Vitamin D deficiency along with long chain n-3 PUFA deficiency is common in both adults and children and particularly in the obese 
. This secondary analysis aimed to investigate whether n-3 PUFA could have deleterious effects on vitamin D status in obese individuals. Accordingly, most patients from our study population exhibited vitamin D deficiency. All patients had normal serum levels of VDBP. Under physiologic conditions, serum PTH concentrations tend to correlate negatively with serum 25(OH)D concentration in case of severe vitamin D deficiency 
, but no such correlation was found in our study, a finding which has been also reported by others 
. There is no consensus on the threshold of 25(OH)D values below which PTH levels starts to increase. Furthermore it seems that the inverse relationship between serum PTH and 25(OH)D is not causative, but reflects biochemical abnormalities associated to obesity, as multiple linear regression analyses from other studies have demonstrated that BMI itself accounts for the decreased serum vitamin D and increased PTH concentration 
Vitamin D and n-3 PUFA are found together in cod liver oil, known for its unpleasant taste. Since purified re-esterified n-3 PUFA have become available, cod liver oil supplementation has further lost in appeal. Thus, concerns have arisen that supplementation with n-3 PUFA derived from fish-oil might, as a side effect, cause a diminished supplementation with vitamin D. There is scarce evidence from animal models receiving combined therapy with n-3 PUFA and vitamin D, so it is difficult to speculate on their combined effect. A large trial investigating the concomitant effect of n-3 PUFA and vitamin D supplementation on the prevention of cancer and cardio-vascular disease is set to be finished by 2017 
. In addition, Niramitmahapanya et al.
found that dietary PUFA intake negatively correlated with the vitamin D status of elderly patients, receiving supplemental vitamin D3
and suggested that n-3 PUFA treatment affects vitamin D absorption 
. We could show here that a considerable daily n-3 PUFA dose of 3.36 g did not impact the overall vitamin D status, irrespective of the season. VDBP concentration was also unaffected by the treatment. However, we cannot rule out that a higher n-3 PUFA dose affects vitamin D status. Inuits who consume high doses of n-3 PUFA and vitamin D from free-living fish and sea mammals have high circulating vitamin D concentrations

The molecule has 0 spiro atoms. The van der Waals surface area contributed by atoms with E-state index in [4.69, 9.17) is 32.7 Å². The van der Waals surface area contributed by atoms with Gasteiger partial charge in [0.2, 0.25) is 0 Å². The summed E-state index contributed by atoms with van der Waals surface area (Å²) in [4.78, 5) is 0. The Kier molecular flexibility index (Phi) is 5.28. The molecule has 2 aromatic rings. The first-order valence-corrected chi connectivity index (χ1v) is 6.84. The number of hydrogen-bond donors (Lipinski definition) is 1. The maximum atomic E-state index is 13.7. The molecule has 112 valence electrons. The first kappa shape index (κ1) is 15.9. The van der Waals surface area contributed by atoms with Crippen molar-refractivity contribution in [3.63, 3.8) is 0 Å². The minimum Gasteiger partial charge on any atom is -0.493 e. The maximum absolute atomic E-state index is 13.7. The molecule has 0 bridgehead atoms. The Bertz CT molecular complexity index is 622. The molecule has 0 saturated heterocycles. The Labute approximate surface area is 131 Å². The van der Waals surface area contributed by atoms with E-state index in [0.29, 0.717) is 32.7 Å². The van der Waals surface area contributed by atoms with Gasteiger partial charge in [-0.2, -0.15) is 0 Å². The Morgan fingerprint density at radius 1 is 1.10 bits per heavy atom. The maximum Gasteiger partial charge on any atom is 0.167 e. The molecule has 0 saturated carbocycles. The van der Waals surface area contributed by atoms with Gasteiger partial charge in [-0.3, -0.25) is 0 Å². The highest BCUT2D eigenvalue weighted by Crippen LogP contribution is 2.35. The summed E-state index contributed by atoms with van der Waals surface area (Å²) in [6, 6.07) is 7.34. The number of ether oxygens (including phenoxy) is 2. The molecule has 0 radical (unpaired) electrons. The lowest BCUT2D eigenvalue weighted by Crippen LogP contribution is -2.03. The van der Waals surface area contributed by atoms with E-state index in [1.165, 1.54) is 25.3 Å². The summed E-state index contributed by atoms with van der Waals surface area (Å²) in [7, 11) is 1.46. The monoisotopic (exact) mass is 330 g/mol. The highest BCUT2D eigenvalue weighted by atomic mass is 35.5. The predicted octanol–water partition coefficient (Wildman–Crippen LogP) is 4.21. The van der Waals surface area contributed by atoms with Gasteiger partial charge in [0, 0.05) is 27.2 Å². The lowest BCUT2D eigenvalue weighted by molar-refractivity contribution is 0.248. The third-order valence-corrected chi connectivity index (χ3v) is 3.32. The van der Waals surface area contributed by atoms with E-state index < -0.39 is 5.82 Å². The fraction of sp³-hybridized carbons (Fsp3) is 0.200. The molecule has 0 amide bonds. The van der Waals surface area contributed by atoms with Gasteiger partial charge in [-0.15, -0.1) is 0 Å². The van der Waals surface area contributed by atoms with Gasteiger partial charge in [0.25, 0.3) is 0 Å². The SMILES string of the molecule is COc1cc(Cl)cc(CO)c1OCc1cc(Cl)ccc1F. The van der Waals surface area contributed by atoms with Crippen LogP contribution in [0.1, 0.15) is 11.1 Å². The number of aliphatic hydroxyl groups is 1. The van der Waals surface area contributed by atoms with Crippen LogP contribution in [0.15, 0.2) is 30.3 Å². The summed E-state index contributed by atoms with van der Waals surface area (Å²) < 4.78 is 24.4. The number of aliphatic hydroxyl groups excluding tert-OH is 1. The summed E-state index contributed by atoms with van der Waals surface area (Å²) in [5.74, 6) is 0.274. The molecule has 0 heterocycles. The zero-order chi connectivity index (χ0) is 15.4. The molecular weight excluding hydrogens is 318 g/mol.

. In a cross-sectional analysis where serum 25(OH)D concentration and dietary intake of n-3 PUFA was assessed, the group with the highest vitamin D concentration had also the higher n-3 PUFA intake (1.5 g/d) 
. These epidemiological data further argue against a significant impact of n-3 PUFA on vitamin D status. Moreover, baseline vitamin D concentrations in the obese middle aged cohort investigated here positively correlated with plasma phospholipid EPA and total n-3 PUFA content, strongly arguing against a negative effect of n-3 PUFA in the regular diet on vitamin D uptake. The duration of our study can be considered long enough to detect an interaction between n-3 PUFA and vitamin D as the half-life of vitamin D is reported at circa 1 month in humans and serum 25(OH)D is essentially at the plateau concentration by 1 month 
. It is hence rather unlikely that a longer duration of treatment would significantly impact vitamin D status. Another factor which could clearly influence a possible interaction between n-3 PUFA and vitamin D is the type of patient. In this case, pathologies affecting vitamin D absorption and metabolism, such as intestinal, severe liver or kidney disease have to be considered. However, the existence of these conditions was excluded in our study.
Inflammation considerably contributes to obesity-associated complications such as insulin resistance, type 2 diabetes and cardiovascular disease 
. In this regard, anti-inflammatory therapies are currently under investigation as novel preventive and therapeutic strategies. We have shown that long chain n-3 PUFA reduce the concentration of inflammatory markers such as IL-6 in severely obese subjects 
. IL-6 regulates hsCRP production in the liver, thus a reduction in hsCRP concentration might also occur with longer treatment. Vitamin D is negatively associated with both BMI and inflammatory markers, such as IL-6 and hsCRP in healthy lean and obese subjects 
. We and others have shown that n-3 PUFA reduce systemic and adipose tissue inflammation, induce anti-inflammatory gene expression in circulating mononuclear cells and improve metabolic control in severely obese, overweight and elderly subjects 
. The data presented here indicate that the anti-inflammatory action of n-3 PUFA occurs even in vitamin D deficiency. Particularly noteworthy is the finding, that n-3 PUFA but not control treatment abolished the negative association of vitamin D concentration and inflammatory parameters. Hence it could be speculated that the anti-inflammatory action of n-3 PUFA may in part compensate for the detrimental outcome of vitamin D deficiency. Clearly, causalities of these interrelations need to be investigated in future studies.
In conclusion, treatment with n-3 PUFA does not compromise the overall vitamin D status of obese patients, many of whom were vitamin D deficient, but abrogates the inverse association of vitamin D deficiency with inflammation. The fact that n-3 PUFA treatment reduces inflammation indicates that adequate n-3 PUFA intake could compensate for some detrimental outcomes of vitamin D deficiency. Cumulative effects of n-3 PUFA and vitamin D on unfavorable obesity-related complications remain to be evaluated.